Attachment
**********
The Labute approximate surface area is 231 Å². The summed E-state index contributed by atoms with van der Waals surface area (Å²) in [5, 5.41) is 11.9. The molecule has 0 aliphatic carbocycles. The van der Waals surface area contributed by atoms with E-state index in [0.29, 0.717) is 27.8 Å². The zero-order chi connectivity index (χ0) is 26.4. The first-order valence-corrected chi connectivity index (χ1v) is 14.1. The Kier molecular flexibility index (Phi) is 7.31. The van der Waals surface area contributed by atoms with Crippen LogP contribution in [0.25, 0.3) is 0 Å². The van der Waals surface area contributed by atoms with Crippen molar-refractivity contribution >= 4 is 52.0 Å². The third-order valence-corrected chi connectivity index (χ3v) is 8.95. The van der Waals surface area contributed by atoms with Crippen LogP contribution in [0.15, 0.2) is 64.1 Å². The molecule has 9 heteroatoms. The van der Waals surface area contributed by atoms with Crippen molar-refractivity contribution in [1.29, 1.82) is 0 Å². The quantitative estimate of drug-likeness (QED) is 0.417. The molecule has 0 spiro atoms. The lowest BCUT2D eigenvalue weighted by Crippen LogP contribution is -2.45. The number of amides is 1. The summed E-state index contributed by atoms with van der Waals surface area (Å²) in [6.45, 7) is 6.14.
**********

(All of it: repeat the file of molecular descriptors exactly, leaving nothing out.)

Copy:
The Labute approximate surface area is 231 Å². The summed E-state index contributed by atoms with van der Waals surface area (Å²) in [5, 5.41) is 11.9. The molecule has 0 aliphatic carbocycles. The van der Waals surface area contributed by atoms with E-state index in [0.29, 0.717) is 27.8 Å². The zero-order chi connectivity index (χ0) is 26.4. The first-order valence-corrected chi connectivity index (χ1v) is 14.1. The Kier molecular flexibility index (Phi) is 7.31. The van der Waals surface area contributed by atoms with Crippen LogP contribution in [0.25, 0.3) is 0 Å². The van der Waals surface area contributed by atoms with Crippen molar-refractivity contribution >= 4 is 52.0 Å². The third-order valence-corrected chi connectivity index (χ3v) is 8.95. The van der Waals surface area contributed by atoms with Crippen LogP contribution in [0.15, 0.2) is 64.1 Å². The molecule has 9 heteroatoms. The van der Waals surface area contributed by atoms with Crippen molar-refractivity contribution in [1.29, 1.82) is 0 Å². The quantitative estimate of drug-likeness (QED) is 0.417. The molecule has 0 spiro atoms. The lowest BCUT2D eigenvalue weighted by Crippen LogP contribution is -2.45. The number of amides is 1. The summed E-state index contributed by atoms with van der Waals surface area (Å²) in [6.45, 7) is 6.14.